This article was originally published in 2014.
Welcome to our column Sketch Anatomy, where we ask some of our favorite television writers to choose any sketch — one they personally wrote or one from history they find particularly hilarious, notable, or underappreciated — to learn from a writer’s perspective what separates a successful sketch from the rest.
Every longtime Conan O’Brien fan knows the work of Brian Stack, who joined the Late Night writing staff in 1997 and helped define Conan as the unpredictable oddball of the late night talk show circuit for the last 20 years. Stack has shown up on 30 Rock, The Office, Parks and Recreation, and elsewhere, but he’s best known for playing a host of bit characters opposite O’Brien, from The Interrupter to Artie Kendall the Ghost Crooner to part of the three-man act The Slipnutz alongside writers Jon Glaser and Andy Blitz. For this week’s installment of Sketch Anatomy, we spoke with Stack about the origin of his character Hannigan, the persistent old-timey traveling salesman he played on Late Night with Conan O’Brien, as well as how he broke into television writing, how the Traveling Salesman bits evolved, and his thoughts on late night’s evolution over the last two decades.
How did you first get involved with Late Night?
I kind of fell into comedy writing through improv and sketch comedy first in Madison, Wisconsin at the ARK Theatre and then in Chicago with ImprovOlympic and Jazz Freddy. Then later, my first professional job in comedy was working at Second City in Chicago – I was in the touring company for two years and then in the E.T.C. resident company for a couple years before getting the job at Late Night, which came up in kind of a strange way, actually. One of the Conan writers, Tommy Blacha – who is one of the funniest people I’ve ever met in my life – broke his leg really badly and couldn’t even come into work, so they wanted to bring someone to fill in for a few months, and I was recommended to Conan and the then-head writer Jonathan Groff by some other writers at the show who knew me, including Tommy and Brian McCann and Andy [Richter] and Greg Cohen. I sent in a packet of ideas not thinking I’d get the job, but luckily they liked it enough to bring me on. Then, luckily, they liked the stuff I was doing and decided to hang onto me even after Tommy came back. So it was supposed to be a 13-week job and it turned into…I’ve been there for over 17 years now. [laughs] It’s really strange.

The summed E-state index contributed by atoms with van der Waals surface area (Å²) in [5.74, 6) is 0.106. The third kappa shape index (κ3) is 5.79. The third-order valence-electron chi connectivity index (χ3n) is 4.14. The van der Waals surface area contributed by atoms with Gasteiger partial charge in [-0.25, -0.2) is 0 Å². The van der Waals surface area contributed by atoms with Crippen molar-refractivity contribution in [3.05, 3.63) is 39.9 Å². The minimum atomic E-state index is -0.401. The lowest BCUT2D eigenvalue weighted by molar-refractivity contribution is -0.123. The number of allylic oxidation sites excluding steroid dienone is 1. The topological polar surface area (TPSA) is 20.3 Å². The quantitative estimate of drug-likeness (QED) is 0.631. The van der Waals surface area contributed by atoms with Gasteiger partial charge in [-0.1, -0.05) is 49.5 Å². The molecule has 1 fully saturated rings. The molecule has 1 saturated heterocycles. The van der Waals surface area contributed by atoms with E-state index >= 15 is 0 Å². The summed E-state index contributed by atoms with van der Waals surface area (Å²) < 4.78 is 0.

What was your first experience performing on camera on Late Night?
I think one of the writers asked me to play a doctor who came in at one point. I don’t even think I said anything. I think one of the first characters I did on the show was a very silly character called Bathtime Bob the Hygiene Cowboy who came in to sing about bath time, but like many of my characters he had a very dark, tragic underbelly to his upbeat nature. [laughs] That actually had been a character I had done a little bit at Second City, but it never ended up in one of the shows – it was just a character we goofed around with. I did the occasional “Clutch Cargo” voice where they’d show the lips. Robert Smigel did about 90% of those, but they’d have me and McCann do them occasionally and Louis C.K. did some – even when he wasn’t writing at the show anymore they’d bring him in to do Mike Tyson once in a while.
What’s the origin story of Hannigan, your traveling salesman character?
I think it was Andrew Weinberg who suggested that I play an old-timey salesman, and then I wrote the sketches with Andrew and Michael Koman, who both went on to create Eagleheart with Chris Elliott, which I love. It started off with me trying to sell Conan vacuums and actual appliances and things like that, and then I would veer into selling terrible jokes that no one would ever want. But as we wrote the sketches it evolved – I think by the second time we did it – into me selling all kinds of products that no one would want and veering from not just jokes but into sketches, like occasionally I’d pitch a horrible sketch idea to Conan. Like a lot of my characters, it evolved into having a darker and darker… [laughs] background and a very troubled personal life. So it evolved into what it became pretty quickly, but originally I know it was Andrew who was like “How about if Stack plays an old-timey joke salesman who sells terrible jokes?” In the back of my head I always had that old-timey voice like from those William Powell Thin Man movies, I think that’s where the voice came from. But yeah, Andrew, Michael and I wrote those sketches together but I think it was originally Andrew’s idea.
The way it evolved reminds me of SNL’s “Celebrity Jeopardy,” where a sketch starts as one idea then becomes something you couldn’t have first planned. It seems like a lot of great sketches have that “accidental” element to them.
Absolutely. A lot of my favorite ideas and things that developed particularly at Late Night were often very accidental, like we kind of stumble onto something like “Oh! I like that angle!” A lot of our favorite bits on Late Night, like the Bulletproof Legs Guy and the Slipnutz, were almost all complete accidents from being there too late and being sleep deprived. But sometimes something would just take a turn, even in rehearsal, and we’d be like “Hey, I like the way that’s going even though that was an accident – let’s go more in that direction.” That just happened with WikiBear on our new show. Originally WikiBear was going to be providing inaccurate facts with enthusiasm and confidence, but then during rehearsal we took this dark turn into talking about the Manson Family and Conan was just like “Hey, I think that’s where this should go.”